WASHINGTON (Reuters) - Individual investors who want to buy into the new General Motors Corp may find they are too late to be early.
As is often the case with initial public offerings, the easy money is made before most people get access to the shares. By the time the renewed company ends its first day of public trading today, it can be expected to have already experienced as much as 90 percent of initial price growth, according to studies of IPOs.
“You’d better have a strong stomach and like roller coasters,” said Michelle Krebs, senior analyst at Edmunds.com. “There’s been a lot of exuberance and we’ll see a lot of volatility over the next few days.”
GM went public again when it sold 478 million shares of common stock at $33 a share, and $4.35 billion in preferred shares, on Wednesday in the largest IPO in U.S. history.
The question individual investors face today is whether they want to add any of those shares to their retirement funds or family portfolios. Analysts are divided on the company’s prospects, and many investors still haven’t forgiven GM for dissing shareholders and bondholders when it went bankrupt with a government bailout in December 2008.
IPOs in general tend to not perform all that well for individual investors. A study published in the Journal of Business & Economics Research last year said 80 percent of the initial price gain of an IPO typically occurs in the first day of trading, and another 20 percent happens within three days. That comes at the cost of “uninformed investors” who overpay for the stock, said authors Michael Adams, Barry Thornton and Russ Baker of Jacksonville University.
But Jay Ritter, a finance professor and IPO expert at the University of Florida, says that research mainly applies to small companies, and as the biggest IPO ever, GM will have a different experience. “Investors should treat GM just like any other stock” that is likely to neither overperform nor underperform the market because it is an IPO, he said.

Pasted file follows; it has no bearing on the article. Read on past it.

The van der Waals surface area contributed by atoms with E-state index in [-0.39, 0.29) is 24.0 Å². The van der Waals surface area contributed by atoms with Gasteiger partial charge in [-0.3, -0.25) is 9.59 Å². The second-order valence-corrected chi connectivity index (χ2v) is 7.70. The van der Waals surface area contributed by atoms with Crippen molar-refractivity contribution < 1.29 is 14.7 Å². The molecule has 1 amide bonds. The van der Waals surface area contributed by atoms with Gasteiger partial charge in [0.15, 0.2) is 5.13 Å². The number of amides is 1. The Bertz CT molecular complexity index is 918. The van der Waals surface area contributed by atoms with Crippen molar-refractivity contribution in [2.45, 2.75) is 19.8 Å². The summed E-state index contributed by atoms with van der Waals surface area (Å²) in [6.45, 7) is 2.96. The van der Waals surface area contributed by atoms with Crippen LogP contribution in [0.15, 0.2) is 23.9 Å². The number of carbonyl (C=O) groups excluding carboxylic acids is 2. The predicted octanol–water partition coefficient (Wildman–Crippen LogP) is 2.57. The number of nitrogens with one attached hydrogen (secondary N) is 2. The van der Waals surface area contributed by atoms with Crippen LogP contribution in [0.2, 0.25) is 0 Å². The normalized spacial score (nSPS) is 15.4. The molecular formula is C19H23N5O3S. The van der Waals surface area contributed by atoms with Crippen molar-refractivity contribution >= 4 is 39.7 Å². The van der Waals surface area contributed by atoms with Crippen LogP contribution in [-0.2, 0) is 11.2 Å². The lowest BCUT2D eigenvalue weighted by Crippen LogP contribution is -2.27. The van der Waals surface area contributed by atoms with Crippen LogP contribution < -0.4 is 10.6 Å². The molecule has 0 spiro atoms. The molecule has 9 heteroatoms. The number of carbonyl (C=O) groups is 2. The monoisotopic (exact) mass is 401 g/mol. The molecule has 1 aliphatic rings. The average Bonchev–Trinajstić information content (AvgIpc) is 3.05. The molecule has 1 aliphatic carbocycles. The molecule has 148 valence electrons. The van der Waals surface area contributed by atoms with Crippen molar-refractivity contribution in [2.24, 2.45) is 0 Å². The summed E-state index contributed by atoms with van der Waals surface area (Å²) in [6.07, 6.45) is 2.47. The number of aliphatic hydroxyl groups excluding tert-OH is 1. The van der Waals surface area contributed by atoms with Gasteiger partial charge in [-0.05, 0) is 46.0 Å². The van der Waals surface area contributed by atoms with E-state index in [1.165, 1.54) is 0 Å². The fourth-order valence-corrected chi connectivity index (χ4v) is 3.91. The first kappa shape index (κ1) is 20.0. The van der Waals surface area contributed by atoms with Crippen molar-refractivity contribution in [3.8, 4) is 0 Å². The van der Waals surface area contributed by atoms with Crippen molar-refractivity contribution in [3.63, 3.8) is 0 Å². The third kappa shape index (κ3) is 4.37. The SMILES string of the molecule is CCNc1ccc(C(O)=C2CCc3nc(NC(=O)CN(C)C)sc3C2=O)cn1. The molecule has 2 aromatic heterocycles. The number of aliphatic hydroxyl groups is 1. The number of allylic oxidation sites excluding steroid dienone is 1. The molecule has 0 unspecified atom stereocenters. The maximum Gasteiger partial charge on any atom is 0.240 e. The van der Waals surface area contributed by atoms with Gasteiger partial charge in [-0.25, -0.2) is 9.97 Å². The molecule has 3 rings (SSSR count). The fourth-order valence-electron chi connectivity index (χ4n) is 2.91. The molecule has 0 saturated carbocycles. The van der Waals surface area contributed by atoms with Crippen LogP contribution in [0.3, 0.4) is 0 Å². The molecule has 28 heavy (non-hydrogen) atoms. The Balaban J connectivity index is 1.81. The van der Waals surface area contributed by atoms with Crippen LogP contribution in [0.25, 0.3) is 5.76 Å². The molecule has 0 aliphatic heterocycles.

Ritter said GM is a likely future addition to broad market indexes like the S&P 500. When that happens, it could get a bump up in price because of increased demand. But even that bump probably won’t be very big, because there’s already a large public float in the stock, and early investors are already expecting that.
The real decision investors face is whether they think GM is well positioned and well managed and will deliver long-term profits. Casey Thormahlen, an analyst with research firm IBISWorld, is underwhelmed. “They are losing market share in the U.S. and in Europe, and there’s some question about whether their restructuring has been enough,” he said. Investors who want to buy car companies would be better off with Volkswagon or Hyundai, he says.
Kirk Ludtke, an analyst with CRT Capital Group, thinks GM has plenty of room to grow; he pegs the fair value at $45 a share.
Krebs sees good and bad: She thinks the company will benefit from the bankruptcy housecleaning that saw it dump its old debt and win concessions from its unions. And it has a big international footprint, with solid sales in China, Brazil, India and Russia. But “the company has had four CEOs in less than two years. There are some new managers, but it’s largely the same people who were there before. I’d put that on the risk side,” she said.
Thormahlen feels better about the GM preferred shares than the common shares. Buyers who pay $50 for the preferred shares will get 4.75 percent a year paid out in dividends, and their shares will convert automatically to GM shares in 2013.
“That’s a safer buy and I don’t think it’s a bad idea at all,” he said.
But not everyone is so sanguine. Jim Heitman, a Los Angeles financial planner and money manager, tends to like preferred shares as a conservative part of his clients’ portfolios, but suggested it’s too soon to trust GM. “They didn’t treat the prior preferred holders very well, and they might have to make the drive of shame to Washington again,” he said. “But if someone is holding a gun to your head and saying you have to buy the common or the preferred, then buy the preferred.”
There are still about $27 billion in “old GM” bonds in circulation, and under the terms of the company’s bankruptcy, the holders of those bonds will walk away with something, if not the full value of their bonds.
When the GM bankruptcy settles (probably in the spring of 2011), the bondholders will get pro-rated shares of new GM, warrants which entitle them to buy GM shares at $10 and $18 a share, and partial ownership in a trust that will eventually get additional shares. Put all that together and today the market thinks it’s worth about 37 cents on the dollar.
But Ludtke says the bonds might be a better buy than the stock. “The bonds are outstanding; we think they have a 30 percent upside,” he said.
That’s not bad for IOUs from an old, bankrupt company.
(Editing by John Wallace)
Linda Stern can be reached at linda.sternatthomsonreuters.com